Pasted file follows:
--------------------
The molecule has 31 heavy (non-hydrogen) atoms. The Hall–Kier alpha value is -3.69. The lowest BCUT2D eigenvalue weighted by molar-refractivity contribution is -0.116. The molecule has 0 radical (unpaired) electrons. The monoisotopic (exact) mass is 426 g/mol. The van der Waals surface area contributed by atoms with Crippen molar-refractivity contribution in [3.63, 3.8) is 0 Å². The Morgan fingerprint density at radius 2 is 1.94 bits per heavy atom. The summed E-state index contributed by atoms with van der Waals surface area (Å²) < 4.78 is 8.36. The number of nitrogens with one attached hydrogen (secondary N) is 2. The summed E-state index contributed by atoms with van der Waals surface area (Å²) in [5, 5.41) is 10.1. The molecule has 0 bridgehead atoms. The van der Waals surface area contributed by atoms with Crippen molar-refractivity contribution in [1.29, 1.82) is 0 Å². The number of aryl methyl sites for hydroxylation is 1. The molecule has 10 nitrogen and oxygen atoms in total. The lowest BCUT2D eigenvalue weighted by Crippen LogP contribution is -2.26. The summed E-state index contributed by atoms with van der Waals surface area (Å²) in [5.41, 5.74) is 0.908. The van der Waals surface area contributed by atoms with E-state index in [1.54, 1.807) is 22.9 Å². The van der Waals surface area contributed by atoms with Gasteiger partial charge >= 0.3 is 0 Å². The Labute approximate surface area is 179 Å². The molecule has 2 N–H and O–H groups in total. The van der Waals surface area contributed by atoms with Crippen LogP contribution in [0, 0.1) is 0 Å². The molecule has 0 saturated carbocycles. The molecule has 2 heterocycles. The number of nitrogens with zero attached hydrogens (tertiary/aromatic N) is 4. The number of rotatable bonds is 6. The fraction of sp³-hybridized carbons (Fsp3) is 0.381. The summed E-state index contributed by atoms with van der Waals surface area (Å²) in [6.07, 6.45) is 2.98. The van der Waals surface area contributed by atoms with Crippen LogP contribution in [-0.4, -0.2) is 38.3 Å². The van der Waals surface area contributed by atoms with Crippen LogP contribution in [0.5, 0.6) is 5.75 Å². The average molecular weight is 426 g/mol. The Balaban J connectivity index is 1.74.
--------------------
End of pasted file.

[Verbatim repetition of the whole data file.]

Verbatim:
The molecule has 31 heavy (non-hydrogen) atoms. The Hall–Kier alpha value is -3.69. The lowest BCUT2D eigenvalue weighted by molar-refractivity contribution is -0.116. The molecule has 0 radical (unpaired) electrons. The monoisotopic (exact) mass is 426 g/mol. The van der Waals surface area contributed by atoms with Crippen molar-refractivity contribution in [3.63, 3.8) is 0 Å². The Morgan fingerprint density at radius 2 is 1.94 bits per heavy atom. The summed E-state index contributed by atoms with van der Waals surface area (Å²) < 4.78 is 8.36. The number of nitrogens with one attached hydrogen (secondary N) is 2. The summed E-state index contributed by atoms with van der Waals surface area (Å²) in [5, 5.41) is 10.1. The molecule has 0 bridgehead atoms. The van der Waals surface area contributed by atoms with Crippen molar-refractivity contribution in [1.29, 1.82) is 0 Å². The number of aryl methyl sites for hydroxylation is 1. The molecule has 10 nitrogen and oxygen atoms in total. The lowest BCUT2D eigenvalue weighted by Crippen LogP contribution is -2.26. The summed E-state index contributed by atoms with van der Waals surface area (Å²) in [5.41, 5.74) is 0.908. The van der Waals surface area contributed by atoms with E-state index in [1.54, 1.807) is 22.9 Å². The van der Waals surface area contributed by atoms with Gasteiger partial charge >= 0.3 is 0 Å². The Labute approximate surface area is 179 Å². The molecule has 2 N–H and O–H groups in total. The van der Waals surface area contributed by atoms with Crippen LogP contribution in [0, 0.1) is 0 Å². The molecule has 0 saturated carbocycles. The molecule has 2 heterocycles. The number of nitrogens with zero attached hydrogens (tertiary/aromatic N) is 4. The number of rotatable bonds is 6. The fraction of sp³-hybridized carbons (Fsp3) is 0.381. The summed E-state index contributed by atoms with van der Waals surface area (Å²) in [6.07, 6.45) is 2.98. The van der Waals surface area contributed by atoms with Crippen LogP contribution in [-0.4, -0.2) is 38.3 Å². The van der Waals surface area contributed by atoms with Crippen LogP contribution in [0.5, 0.6) is 5.75 Å². The average molecular weight is 426 g/mol. The Balaban J connectivity index is 1.74.